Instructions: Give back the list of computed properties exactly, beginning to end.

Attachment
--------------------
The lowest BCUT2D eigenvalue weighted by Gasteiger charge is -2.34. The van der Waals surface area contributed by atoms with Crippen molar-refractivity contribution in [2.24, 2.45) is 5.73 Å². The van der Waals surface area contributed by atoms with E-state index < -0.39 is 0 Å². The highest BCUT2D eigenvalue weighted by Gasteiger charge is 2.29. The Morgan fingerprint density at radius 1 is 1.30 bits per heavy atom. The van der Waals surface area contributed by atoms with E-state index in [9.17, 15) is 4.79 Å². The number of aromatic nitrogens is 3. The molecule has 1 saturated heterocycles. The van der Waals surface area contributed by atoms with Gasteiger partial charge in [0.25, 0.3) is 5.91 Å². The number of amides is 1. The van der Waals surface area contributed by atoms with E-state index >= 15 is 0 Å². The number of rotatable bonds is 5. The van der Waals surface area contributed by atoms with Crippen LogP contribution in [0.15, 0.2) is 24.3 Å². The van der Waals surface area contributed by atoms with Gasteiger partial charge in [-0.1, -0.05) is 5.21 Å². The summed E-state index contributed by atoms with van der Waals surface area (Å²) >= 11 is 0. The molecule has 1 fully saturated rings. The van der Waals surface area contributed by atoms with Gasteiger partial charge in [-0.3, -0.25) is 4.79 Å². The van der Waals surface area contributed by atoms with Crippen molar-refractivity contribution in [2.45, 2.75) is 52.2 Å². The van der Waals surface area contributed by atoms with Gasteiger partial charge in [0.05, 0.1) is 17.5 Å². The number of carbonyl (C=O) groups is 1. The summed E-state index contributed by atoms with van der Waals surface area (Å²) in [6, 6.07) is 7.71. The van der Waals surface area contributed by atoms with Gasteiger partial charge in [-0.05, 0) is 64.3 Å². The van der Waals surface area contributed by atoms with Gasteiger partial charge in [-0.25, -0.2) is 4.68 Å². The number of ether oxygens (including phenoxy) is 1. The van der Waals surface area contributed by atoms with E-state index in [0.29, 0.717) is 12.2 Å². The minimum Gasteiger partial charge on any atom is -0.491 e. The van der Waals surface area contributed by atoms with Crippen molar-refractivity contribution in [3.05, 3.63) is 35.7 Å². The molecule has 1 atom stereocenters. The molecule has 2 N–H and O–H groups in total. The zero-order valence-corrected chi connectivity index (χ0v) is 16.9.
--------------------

The lowest BCUT2D eigenvalue weighted by Gasteiger charge is -2.34. The van der Waals surface area contributed by atoms with Crippen molar-refractivity contribution in [2.24, 2.45) is 5.73 Å². The van der Waals surface area contributed by atoms with E-state index < -0.39 is 0 Å². The highest BCUT2D eigenvalue weighted by Gasteiger charge is 2.29. The Morgan fingerprint density at radius 1 is 1.30 bits per heavy atom. The van der Waals surface area contributed by atoms with E-state index in [9.17, 15) is 4.79 Å². The number of aromatic nitrogens is 3. The molecule has 1 saturated heterocycles. The van der Waals surface area contributed by atoms with Gasteiger partial charge in [0.25, 0.3) is 5.91 Å². The number of amides is 1. The van der Waals surface area contributed by atoms with E-state index >= 15 is 0 Å². The number of rotatable bonds is 5. The van der Waals surface area contributed by atoms with Crippen LogP contribution in [0.15, 0.2) is 24.3 Å². The van der Waals surface area contributed by atoms with Gasteiger partial charge in [-0.1, -0.05) is 5.21 Å². The summed E-state index contributed by atoms with van der Waals surface area (Å²) >= 11 is 0. The molecule has 1 fully saturated rings. The van der Waals surface area contributed by atoms with Gasteiger partial charge in [-0.3, -0.25) is 4.79 Å². The van der Waals surface area contributed by atoms with Crippen molar-refractivity contribution in [2.45, 2.75) is 52.2 Å². The van der Waals surface area contributed by atoms with Gasteiger partial charge in [0.05, 0.1) is 17.5 Å². The number of carbonyl (C=O) groups is 1. The summed E-state index contributed by atoms with van der Waals surface area (Å²) in [6, 6.07) is 7.71. The van der Waals surface area contributed by atoms with Gasteiger partial charge in [-0.05, 0) is 64.3 Å². The van der Waals surface area contributed by atoms with Gasteiger partial charge in [-0.25, -0.2) is 4.68 Å². The number of ether oxygens (including phenoxy) is 1. The van der Waals surface area contributed by atoms with E-state index in [0.29, 0.717) is 12.2 Å². The minimum Gasteiger partial charge on any atom is -0.491 e. The van der Waals surface area contributed by atoms with Crippen molar-refractivity contribution in [3.05, 3.63) is 35.7 Å². The molecule has 1 atom stereocenters. The molecule has 2 N–H and O–H groups in total. The zero-order valence-corrected chi connectivity index (χ0v) is 16.9.